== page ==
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  1. Let S be a subset of Rn, and suppose that S is not bounded. Construct an open cover of S with no finite subcover, then prove this claim about your open cover.

  2. Let S be a subset of Rn such that S is not closed. Construct an open cover of S with no finite subcover, then prove this claim about your open cover.

I construct the open cover {Un} of S by constructing a sequence Pn in S with no subsequences converging to a point in U, and each Pi is in Ui, then by definition of compactness, this open cover has no finite subcover. I wonder if there are other ways to construct the open covers more directly.

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2 Answers 2

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For the first part, you can use an open cover $\{B_{N}(0)\}$ of balls of increasing size. Since the set is unbounded, there is no finite subcover.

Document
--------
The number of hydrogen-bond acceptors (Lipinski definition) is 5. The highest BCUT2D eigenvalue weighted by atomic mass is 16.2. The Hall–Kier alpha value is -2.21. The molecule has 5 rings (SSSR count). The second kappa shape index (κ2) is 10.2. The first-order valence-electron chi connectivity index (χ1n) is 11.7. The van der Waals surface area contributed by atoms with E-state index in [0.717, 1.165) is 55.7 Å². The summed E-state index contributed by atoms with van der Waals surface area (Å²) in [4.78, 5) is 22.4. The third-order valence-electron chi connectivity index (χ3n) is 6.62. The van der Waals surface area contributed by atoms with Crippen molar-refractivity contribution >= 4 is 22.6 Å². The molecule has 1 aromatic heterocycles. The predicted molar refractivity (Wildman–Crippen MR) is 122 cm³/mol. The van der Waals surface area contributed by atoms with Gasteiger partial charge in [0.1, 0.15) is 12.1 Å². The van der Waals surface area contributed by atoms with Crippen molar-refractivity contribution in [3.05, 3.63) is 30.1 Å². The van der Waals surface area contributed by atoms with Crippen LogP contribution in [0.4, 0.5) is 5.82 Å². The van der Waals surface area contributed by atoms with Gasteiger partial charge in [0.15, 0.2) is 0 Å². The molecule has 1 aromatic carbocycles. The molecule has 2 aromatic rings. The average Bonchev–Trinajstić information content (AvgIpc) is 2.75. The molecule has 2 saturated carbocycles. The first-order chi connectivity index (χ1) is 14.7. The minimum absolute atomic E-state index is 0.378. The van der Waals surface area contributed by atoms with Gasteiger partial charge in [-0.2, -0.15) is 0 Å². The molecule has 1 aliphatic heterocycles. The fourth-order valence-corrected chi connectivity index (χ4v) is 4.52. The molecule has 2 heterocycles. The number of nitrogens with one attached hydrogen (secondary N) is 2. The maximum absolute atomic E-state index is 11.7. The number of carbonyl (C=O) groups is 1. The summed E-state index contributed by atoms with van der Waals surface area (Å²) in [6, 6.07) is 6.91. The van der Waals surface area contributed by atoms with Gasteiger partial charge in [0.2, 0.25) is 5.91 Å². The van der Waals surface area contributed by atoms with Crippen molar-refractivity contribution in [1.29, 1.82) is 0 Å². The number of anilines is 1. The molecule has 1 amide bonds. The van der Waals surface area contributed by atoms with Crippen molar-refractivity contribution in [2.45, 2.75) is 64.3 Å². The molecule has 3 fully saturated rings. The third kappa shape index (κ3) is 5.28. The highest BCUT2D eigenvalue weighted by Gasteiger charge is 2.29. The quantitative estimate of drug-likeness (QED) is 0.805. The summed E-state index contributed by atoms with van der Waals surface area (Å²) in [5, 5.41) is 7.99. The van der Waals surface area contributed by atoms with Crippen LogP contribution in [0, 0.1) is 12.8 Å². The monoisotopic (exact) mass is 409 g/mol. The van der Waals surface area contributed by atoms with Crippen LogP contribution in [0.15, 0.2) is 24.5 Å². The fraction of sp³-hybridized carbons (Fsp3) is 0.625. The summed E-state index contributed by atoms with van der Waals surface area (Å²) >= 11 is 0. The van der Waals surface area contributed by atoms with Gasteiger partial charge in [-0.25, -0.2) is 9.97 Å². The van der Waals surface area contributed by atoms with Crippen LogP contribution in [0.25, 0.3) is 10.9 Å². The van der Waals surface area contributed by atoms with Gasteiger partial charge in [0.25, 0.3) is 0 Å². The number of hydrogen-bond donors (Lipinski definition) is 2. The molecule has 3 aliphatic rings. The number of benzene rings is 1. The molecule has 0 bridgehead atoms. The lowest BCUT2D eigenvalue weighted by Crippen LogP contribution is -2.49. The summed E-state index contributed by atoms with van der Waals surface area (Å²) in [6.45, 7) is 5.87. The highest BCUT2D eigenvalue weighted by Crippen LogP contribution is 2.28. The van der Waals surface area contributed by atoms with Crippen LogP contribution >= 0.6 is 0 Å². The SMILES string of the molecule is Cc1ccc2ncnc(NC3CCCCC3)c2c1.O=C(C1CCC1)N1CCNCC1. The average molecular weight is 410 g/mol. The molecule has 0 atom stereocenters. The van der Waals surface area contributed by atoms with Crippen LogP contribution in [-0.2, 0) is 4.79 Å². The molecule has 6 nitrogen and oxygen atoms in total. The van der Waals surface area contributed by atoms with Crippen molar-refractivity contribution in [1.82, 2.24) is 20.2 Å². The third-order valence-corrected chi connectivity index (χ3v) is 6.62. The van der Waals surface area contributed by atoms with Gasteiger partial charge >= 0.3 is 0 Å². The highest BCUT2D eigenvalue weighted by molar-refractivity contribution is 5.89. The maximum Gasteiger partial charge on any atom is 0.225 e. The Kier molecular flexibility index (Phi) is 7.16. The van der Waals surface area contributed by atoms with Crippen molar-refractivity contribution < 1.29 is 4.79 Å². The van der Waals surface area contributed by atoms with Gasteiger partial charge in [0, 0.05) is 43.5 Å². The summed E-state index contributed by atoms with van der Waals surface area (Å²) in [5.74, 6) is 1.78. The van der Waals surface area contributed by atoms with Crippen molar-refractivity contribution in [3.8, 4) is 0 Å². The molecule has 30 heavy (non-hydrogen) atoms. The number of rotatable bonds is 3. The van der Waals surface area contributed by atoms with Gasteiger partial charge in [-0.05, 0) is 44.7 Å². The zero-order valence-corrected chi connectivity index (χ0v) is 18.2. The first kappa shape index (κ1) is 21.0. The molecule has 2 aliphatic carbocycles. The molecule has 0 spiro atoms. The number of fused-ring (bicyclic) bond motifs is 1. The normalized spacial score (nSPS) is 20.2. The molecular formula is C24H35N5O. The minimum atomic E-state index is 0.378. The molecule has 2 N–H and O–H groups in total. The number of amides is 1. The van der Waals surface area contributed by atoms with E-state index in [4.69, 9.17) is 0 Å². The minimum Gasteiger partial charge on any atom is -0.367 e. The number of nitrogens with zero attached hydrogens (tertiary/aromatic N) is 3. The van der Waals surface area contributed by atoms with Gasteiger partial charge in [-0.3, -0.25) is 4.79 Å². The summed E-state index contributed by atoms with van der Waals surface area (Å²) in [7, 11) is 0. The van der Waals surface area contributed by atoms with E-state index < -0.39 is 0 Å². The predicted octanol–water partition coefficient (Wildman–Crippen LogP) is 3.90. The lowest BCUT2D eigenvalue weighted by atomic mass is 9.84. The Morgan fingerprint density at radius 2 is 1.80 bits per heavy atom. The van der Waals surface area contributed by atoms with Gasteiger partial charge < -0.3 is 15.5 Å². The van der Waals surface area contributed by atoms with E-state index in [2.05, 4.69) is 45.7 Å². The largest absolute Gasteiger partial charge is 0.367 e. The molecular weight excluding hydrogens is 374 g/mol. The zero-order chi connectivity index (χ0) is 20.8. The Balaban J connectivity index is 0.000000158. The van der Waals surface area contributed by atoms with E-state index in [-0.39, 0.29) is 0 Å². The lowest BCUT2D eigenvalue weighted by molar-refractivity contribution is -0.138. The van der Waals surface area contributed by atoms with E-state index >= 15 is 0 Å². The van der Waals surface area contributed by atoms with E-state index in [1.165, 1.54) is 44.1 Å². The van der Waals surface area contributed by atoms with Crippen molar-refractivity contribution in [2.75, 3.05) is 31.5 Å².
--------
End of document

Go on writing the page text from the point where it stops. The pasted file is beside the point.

For the second part, let $x \in \overline{S}\setminus S$. You can then use the open cover $\{ \Bbb R^N \setminus \overline{B_{1/n}(x)}\}$ of complements of closed balls. This is a cover since $x\not \in S$, so that any point $s\in S$ will lie in $\Bbb R^N \setminus \overline{B_{1/n}(x)}$ as long as $1/n < d(x,s)$. Since $x$ is a limit point of $S$ there is no finite subcover, as points of $S$ can be arbitrarily close to $x$.

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For the first part, consider the covering

$$\bigcup _{n=1}^{\infty} D_n (0)$$

(here, $D_n (0)$ denotes the open ball of radius $n$ centered at $0$).

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